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A court docket shall not convict an individual with out correct scrutiny of the matter

A court shall not convict a person without proper scrutiny of the matter written by Himanshu Garg student of Maharashtra National Law University Aurangabad



A man Shivnath Prasad (Appellant) was arrested for rash and negligent driving under section 279 and 304A of the Indian Penal Code, 1860. The Appellant was convicted for simple imprisonment for six months and one year by the lower court. He filed an appeal before Additional District and Sessions Judge but the court also convicted and sentenced the appellant. Now, the appellant filed an appeal before the Hon’ble Supreme Court challenging the order of the Single Judge Bench of the Patna High Court.


  • Whether appellant convicted and sentenced under section 279 and 304A of IPC was justified?
  • Whether the lower and High Court convict person with proper evidence of matter?



Learned counsel of Appellant said in the Hon’ble Supreme Court that there are many disabilities which the High Court did not notice:

  • The post-mortem report of the deceased person is not available.
  • The investigating officer, Doctor, and the informant were not examined.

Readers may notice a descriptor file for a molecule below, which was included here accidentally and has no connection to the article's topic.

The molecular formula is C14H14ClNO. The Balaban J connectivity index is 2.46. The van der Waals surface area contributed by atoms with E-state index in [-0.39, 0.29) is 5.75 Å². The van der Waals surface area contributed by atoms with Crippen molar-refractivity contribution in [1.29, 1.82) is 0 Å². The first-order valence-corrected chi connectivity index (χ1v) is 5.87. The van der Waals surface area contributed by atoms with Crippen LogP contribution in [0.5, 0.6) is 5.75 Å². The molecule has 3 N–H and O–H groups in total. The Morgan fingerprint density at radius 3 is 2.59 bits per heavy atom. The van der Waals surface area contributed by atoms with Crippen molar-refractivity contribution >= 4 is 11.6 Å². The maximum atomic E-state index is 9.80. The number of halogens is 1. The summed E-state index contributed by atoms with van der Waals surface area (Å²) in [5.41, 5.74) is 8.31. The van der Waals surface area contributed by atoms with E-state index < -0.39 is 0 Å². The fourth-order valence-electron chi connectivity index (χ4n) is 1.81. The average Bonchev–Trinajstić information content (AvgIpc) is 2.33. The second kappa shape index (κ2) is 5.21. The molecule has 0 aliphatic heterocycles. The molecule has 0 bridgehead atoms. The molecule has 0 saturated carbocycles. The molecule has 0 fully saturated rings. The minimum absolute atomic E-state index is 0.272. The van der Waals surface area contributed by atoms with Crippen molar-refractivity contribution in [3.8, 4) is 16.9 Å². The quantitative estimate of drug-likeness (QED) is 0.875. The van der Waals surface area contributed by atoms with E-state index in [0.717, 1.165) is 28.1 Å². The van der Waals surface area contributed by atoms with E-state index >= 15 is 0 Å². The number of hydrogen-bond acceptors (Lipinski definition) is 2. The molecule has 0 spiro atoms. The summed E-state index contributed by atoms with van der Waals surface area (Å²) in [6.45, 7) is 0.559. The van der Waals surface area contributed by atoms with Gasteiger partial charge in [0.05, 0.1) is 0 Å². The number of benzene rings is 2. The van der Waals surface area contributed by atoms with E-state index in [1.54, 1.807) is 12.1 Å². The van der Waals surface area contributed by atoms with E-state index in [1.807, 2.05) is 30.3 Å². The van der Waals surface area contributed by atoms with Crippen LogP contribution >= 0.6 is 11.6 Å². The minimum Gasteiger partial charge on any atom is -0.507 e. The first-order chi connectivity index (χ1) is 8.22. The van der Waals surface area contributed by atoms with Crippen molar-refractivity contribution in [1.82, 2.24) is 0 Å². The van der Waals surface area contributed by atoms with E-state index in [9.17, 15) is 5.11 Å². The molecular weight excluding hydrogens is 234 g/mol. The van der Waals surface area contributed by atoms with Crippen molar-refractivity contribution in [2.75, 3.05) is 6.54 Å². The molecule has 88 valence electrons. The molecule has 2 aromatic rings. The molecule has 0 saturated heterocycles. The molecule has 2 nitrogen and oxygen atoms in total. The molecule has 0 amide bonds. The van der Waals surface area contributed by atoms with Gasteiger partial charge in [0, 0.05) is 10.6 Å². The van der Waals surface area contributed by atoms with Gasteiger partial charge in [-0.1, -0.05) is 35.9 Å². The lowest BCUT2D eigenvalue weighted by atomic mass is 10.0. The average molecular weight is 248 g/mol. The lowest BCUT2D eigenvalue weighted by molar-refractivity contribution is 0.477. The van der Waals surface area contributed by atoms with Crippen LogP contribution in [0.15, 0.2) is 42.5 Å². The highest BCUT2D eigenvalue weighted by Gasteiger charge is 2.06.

• There are also prosecution witness-3 who stated that he is the son of the deceased person and not the informant.
  • The prosecution witness-4 claimed to be an eye witness of the crime but he was not examined during the trial.
  • It is crucial to note that the prosecution lawyer has mentioned there being five eyewitnesses while three of their statements were not in support of the prosecution.
  • Learned counsel of the appellant also said that the Hon’ble High Court arrived at its decision without performing all of the necessary scrutinies. It is not valid according to section 397 and 401 of the Code of Criminal Procedure, 1973.
  • According to section 397 of Cr. P.C. “The High Court or any Sessions Judge may call for and examine the record of any proceeding before any inferior Criminal Court situated within its local jurisdiction for the purpose of satisfying itself or himself; to the correctness, legality or propriety of any finding, sentence or order, recorded or passed, and as to the regularity of any proceedings of such inferior Court.”
  • And according to section 401 of Cr. P.C. the High Court has ‘power of revision’. And it is necessary for the interests of Justice so to do, the High Court may treat the application for revision as a petition of appeal and deal with the same accordingly.
  • By all the argument of the learned counsel of the Appellant, finally, the Hon’ble Supreme Court dismissed the order of the High Court and remit the matter for fresh consideration in accordance with the law.

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